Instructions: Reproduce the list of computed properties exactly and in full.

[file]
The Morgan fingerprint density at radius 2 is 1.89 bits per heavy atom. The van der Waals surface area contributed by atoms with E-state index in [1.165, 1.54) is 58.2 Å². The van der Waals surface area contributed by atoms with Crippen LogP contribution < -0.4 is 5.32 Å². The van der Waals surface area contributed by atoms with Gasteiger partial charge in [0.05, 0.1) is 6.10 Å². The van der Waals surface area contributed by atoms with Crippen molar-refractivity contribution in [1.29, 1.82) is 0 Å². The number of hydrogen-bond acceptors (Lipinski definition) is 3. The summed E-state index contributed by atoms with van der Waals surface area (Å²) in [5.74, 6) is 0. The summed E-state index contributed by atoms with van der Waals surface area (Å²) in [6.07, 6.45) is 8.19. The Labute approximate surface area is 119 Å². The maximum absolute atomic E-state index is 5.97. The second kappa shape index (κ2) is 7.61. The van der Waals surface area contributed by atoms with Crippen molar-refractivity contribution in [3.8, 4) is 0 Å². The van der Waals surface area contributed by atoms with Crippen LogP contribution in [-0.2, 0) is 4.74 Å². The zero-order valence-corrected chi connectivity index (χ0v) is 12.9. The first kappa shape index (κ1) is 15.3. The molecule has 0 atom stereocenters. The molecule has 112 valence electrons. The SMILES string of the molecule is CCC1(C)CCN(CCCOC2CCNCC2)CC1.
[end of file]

The Morgan fingerprint density at radius 2 is 1.89 bits per heavy atom. The van der Waals surface area contributed by atoms with E-state index in [1.165, 1.54) is 58.2 Å². The van der Waals surface area contributed by atoms with Crippen LogP contribution < -0.4 is 5.32 Å². The van der Waals surface area contributed by atoms with Gasteiger partial charge in [0.05, 0.1) is 6.10 Å². The van der Waals surface area contributed by atoms with Crippen molar-refractivity contribution in [1.29, 1.82) is 0 Å². The number of hydrogen-bond acceptors (Lipinski definition) is 3. The summed E-state index contributed by atoms with van der Waals surface area (Å²) in [5.74, 6) is 0. The summed E-state index contributed by atoms with van der Waals surface area (Å²) in [6.07, 6.45) is 8.19. The Labute approximate surface area is 119 Å². The maximum absolute atomic E-state index is 5.97. The second kappa shape index (κ2) is 7.61. The van der Waals surface area contributed by atoms with Crippen molar-refractivity contribution in [3.8, 4) is 0 Å². The van der Waals surface area contributed by atoms with Crippen LogP contribution in [-0.2, 0) is 4.74 Å². The zero-order valence-corrected chi connectivity index (χ0v) is 12.9. The first kappa shape index (κ1) is 15.3. The molecule has 0 atom stereocenters. The molecule has 112 valence electrons. The SMILES string of the molecule is CCC1(C)CCN(CCCOC2CCNCC2)CC1.